The League of Nations did not manage to prevent the Second World War and the current United Nations is impotent in the face of the current evolution of conflicts and the risk of nuclear war if the dispute between the current large powers is not contained.
The United States would have to start by recognising that it is no longer the primary power on the planet. It would have to accept that the bloc of the so-called BRICS countries -China, particularly, but also India and Brazil, in some respects- will soon be (if they are not already) invincible rivals in the tough game of the world market.
Washington would have to accept that in this competition the only thing that works is “the cold logic” of profit, the result of a civilised game between supply and demand, as preached by the bourgeois economy, ruling out any sort of aggression (military, economic, political etc) towards competitors.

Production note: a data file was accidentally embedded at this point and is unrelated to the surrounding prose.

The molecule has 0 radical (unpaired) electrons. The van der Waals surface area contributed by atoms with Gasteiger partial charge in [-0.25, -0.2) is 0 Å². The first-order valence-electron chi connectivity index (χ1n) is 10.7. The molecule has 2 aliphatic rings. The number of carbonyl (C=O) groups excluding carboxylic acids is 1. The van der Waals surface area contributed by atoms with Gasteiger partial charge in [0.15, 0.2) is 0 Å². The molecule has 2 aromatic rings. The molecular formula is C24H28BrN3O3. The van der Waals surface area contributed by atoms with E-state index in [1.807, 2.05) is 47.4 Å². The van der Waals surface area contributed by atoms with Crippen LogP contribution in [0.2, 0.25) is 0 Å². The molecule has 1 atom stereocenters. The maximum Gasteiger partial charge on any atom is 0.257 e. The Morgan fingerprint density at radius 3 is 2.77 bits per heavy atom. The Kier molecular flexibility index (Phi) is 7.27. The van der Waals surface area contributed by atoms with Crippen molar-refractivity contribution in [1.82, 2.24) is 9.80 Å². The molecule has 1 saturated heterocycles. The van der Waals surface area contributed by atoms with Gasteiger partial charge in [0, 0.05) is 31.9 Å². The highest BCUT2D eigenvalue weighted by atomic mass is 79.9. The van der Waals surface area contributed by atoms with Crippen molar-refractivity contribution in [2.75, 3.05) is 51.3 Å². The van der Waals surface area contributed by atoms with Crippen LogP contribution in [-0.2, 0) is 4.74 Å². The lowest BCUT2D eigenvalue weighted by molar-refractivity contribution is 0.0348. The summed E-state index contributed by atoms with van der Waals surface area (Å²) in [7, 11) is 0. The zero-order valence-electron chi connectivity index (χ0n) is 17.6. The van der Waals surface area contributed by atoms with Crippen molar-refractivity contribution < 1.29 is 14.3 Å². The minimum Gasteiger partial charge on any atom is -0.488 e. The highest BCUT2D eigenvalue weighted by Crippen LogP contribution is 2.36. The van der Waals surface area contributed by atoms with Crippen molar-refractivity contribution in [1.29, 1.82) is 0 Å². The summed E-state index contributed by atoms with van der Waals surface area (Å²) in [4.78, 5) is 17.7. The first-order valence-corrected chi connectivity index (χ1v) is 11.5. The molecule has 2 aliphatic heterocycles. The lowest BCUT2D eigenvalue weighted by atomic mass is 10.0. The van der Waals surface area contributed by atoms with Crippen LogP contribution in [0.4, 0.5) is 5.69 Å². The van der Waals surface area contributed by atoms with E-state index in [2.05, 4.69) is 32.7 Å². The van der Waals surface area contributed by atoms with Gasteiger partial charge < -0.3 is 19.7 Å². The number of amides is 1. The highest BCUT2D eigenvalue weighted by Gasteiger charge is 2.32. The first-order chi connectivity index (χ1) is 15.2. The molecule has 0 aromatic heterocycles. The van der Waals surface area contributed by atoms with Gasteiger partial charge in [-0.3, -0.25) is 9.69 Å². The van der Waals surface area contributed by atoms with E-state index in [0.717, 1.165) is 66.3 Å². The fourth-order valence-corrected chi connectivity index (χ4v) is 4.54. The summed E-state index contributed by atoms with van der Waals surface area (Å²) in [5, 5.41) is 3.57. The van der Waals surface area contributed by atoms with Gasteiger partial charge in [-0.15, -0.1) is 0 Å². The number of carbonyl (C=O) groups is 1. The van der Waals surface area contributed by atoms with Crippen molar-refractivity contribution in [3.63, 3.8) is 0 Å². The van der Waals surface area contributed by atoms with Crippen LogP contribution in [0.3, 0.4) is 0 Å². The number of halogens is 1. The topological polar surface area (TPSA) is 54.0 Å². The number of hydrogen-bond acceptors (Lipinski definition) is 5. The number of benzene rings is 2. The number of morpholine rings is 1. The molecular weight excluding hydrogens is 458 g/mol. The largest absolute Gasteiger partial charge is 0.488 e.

Likewise, European capitalists should look for formulas that lead to that new world order in which the Old Continent can make similar, peaceful and civilised balances in order to reach the necessary distances with the United States and secure new relationships with the emerging powers (China, in particular).
Militarily, the West would not come out well in a war with these new powers; the age of easy colonialism is long since over. Playing into Washington’s hands in the Ukrainian war (which in reality is strategically against China) does not contribute to that necessary new world order.
The opportunity for the world’s periphery (the planet’s poor and dependent countries) to use the competition between the large powers to gain advantages for their own national projects is obvious.
In Latin America’s case, the position of governments like Mexico’s or the proposals by Argentina and Lula in Brazil could point the way to the steps that must be taken to ensure the new world order excludes aggression (which these countries have always endured), that they are not used as cannon fodder in disputes between powerful nations, that a world based on mutually beneficial relationships is achieved, at least as far as capitalism allows.
(Translated by Philip Walker- Email: firstname.lastname@example.org) – Photos: Pixabay